How to open a bank account in the Philippines

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How to open bank account in the Philippines

As an incredibly diverse and beautiful nation of friendly people, it is obvious that the Philippines attracts a lot of expats. Did you know the Philippines is consistently rated on top of lists of best places in the world to live for expats? We did not know either. Many foreigners make the archipelago of 7000+ islands their place of retirement owing to its weather and beaches, low cost of living, and laid-back lifestyle. 

How to open a bank account in the Philippines

As someone who has just landed there or if you are thinking of making the move whether in bustling Metro Manila or in the laid-back countryside, you will need to establish a financial life as a student, professional, investor or retiree. Here is our guide on how to open a bank account in the Philippines.

Documents needed to open a bank account in the Philippines

To open a bank account in the Philippines, you have to visit a branch, sign forms, and submit a few identification documents in order to prove your identity and your residency. It may even be possible to break from the rules a bit if you have a chat with the bank manager and explain your set of circumstances to the person.

Here are the documents you need, as a rule of thumb:

  • Immigration documents such as your Alien Certificate of Registration Card (ACR) or in some cases the Immigrant Certificate of Registration
  • Passport or ID
  • Proof of address such as rental contracts or utility bills
  • A minimum initial deposit (amount set by the bank)
  • 5x7 size passport photos (some banks take your picture using a webcam)

Individual cases will vary and some banks may even require a reference letter from your current or previous bank and they may even contact said bank to get information. The chances of this happening is lower if you are opening an account with your own bank but abroad.

Beware that some countries have highly tight AML (anti money laundering) policies which make it difficult for a bank to open an account for foreigners depending on where you are from. For example, the United States has some rather strict laws in place that even forced Switzerland to disclose information from their notoriously secretive numbered bank accounts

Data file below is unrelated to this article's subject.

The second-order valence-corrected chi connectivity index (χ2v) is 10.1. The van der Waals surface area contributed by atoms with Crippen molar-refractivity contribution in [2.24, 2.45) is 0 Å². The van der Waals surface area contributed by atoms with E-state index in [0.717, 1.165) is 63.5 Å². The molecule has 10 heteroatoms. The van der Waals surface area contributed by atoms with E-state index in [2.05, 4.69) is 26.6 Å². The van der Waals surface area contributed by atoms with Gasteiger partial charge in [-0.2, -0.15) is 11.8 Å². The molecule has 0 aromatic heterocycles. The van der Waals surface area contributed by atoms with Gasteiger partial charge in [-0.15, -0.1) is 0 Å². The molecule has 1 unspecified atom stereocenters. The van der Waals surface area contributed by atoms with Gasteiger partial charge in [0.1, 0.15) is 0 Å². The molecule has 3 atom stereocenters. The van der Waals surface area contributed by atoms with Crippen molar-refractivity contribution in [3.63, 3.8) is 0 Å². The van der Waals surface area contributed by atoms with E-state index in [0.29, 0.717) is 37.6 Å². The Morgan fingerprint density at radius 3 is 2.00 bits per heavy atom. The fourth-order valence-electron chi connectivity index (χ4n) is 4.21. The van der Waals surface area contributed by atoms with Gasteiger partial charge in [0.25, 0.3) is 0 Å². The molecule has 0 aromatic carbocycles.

Can a foreigner open a bank account in Philippines?

Yes, a foreigner can open a bank account in the Philippines but the type of account you can open will depend on your status as a foreigner. If you have been living in the country for more than 180 days, you're classified as a resident alien. Resident aliens can open accounts that are also available to Filipinos, such as a savings account, debit card, credit card, and Unit Investment Trust Fund (UITF). 

Can I open a bank account in Philippines as a non-resident?

If you have been staying in Philippine soil for less than 180 days, you are classified as a non-resident alien. Yes, you can open a bank account, but only limited to a foreign currency deposit account, such as a dollar savings account. You cannot open a peso savings acount.

You also have the option to open a bank account before you arrive with an international bank with operations in the country and after some time transfer to a new account by one of the local banks.

Best banks in the Philippines

As a modern nation, the banking system of the Philippines is of international standards and the selection is a large mix of local and foreign financial institutions - from international banks, national & government banks to rural banking institutions. For expats, it is better to work with international banks, such as Citibank and HSBC, or one of the major Filipino banks as these will cover most of the nation and generally be easier to work with for newcomers. 

Can I open a bank account in Philippines as a non-resident?